A Jamaica Gleaner report in 1866 reported on one such market scene in Kingston. “The market this year was numerously attended, by the beauty and fashion of the city. Long before dawn it was thronged with persons felicitating each other on the happy return of the season.”
Christmas is family time. When your relatives who have moved away and live overseas or in other Jamaican towns and cities visit, bringing gifts and goodies, and when the most sumptuous and expensive meal of the year is cooked and served at home.
People who live in rural areas raised goats and pigs and prized chickens to be slaughtered and cooked at Christmastime. A virtual feast. In many homes, it is the only occasion when certain china and silverware are used during the year.
It was the one time in the year when my mother and Mrs. Small would bake, whipping up more than half a dozen Christmas cakes, with us children helping to mix the batter. The prize? Being able to lick the spoons and the basins and the buckets in which the batter was mixed.
A revered tradition has lost popularity, but I gather is still practiced in some communities – caroling. Early in the morning, from as early as 5:00 or 5:30, church folk walk the community and sing carols, stopping before various residences and singing in loud and exuberant cadences, sometimes provocatively so, knowing that the occupants were not particularly welcoming of the predawn intrusion. A tradition that continues, especially in the older, mainline, more traditional churches, is Christmas morning worship service.
And of course, there were the Junkanoo bands of various colorful characters that would parade through the streets, playing musical instruments, dancing and prancing. According to Nadya-Kaye Phillips, “this band of comical, and sometimes scary, characters dates back to the days of slavery, when it was one of the few festivities that was allowed on plantations.”
While there is dispute as to the origin, some researchers credit Junkanoo to the Igbo people from out of West Africa, a view given credence by the practice of Junkanoo in Jamaica, Bahamas and parts of Virginia in the United States, where there were significant presence of Igbo people and their descendants.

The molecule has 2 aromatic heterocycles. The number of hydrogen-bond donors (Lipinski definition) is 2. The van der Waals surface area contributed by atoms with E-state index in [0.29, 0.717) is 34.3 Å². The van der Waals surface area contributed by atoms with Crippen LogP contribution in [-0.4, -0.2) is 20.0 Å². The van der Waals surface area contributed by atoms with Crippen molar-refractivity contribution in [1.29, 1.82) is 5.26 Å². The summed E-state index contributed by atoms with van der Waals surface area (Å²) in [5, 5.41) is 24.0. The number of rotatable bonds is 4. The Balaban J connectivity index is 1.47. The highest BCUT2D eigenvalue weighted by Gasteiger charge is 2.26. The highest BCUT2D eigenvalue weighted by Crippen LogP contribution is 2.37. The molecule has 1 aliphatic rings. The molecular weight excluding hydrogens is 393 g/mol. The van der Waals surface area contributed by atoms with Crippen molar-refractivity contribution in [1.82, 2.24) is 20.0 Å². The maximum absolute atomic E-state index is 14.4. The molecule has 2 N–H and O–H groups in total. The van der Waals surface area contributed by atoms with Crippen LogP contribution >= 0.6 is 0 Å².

Children were deathly scared of these Junkanoo characters. Pitchy Patchy, Police Man, Belly Woman, and especially Horse Head with his lance. Some Junkanoo bands included the Royal Court, caricatures of the British Royal family.
Michael Scott, writing in the early 1800s, said of the Junkanoo:
Their character hovers somewhere between that of a harlequin and a clown, as they dance about, and thread through the negro groups, quizzing the women and slapping the men; and at Christmas time, the grand negro carnival, they don’t confine their practical jokes to their own colour, but take all manner of comical liberties with the whites equally with their fellow bondsmen.
Jamaica’s Christmas has always been special. This is neither new nor novel. In the Falmouth Gazette in January 1882, a visitor to the island made the following observation of Jamaica at Christmastime:
I was most agreeably surprised to see, instead of a crowd of roughs, an immense gathering of people of all classes and hues, such as I had never in all my travels in many countries seen before. It was, in truth, a real Carnival, eclipsing, for splendour and order, and kindly displays of earnest good feelings, any similar gathering I had met in dear England, or in France, Italy, Germany, or America.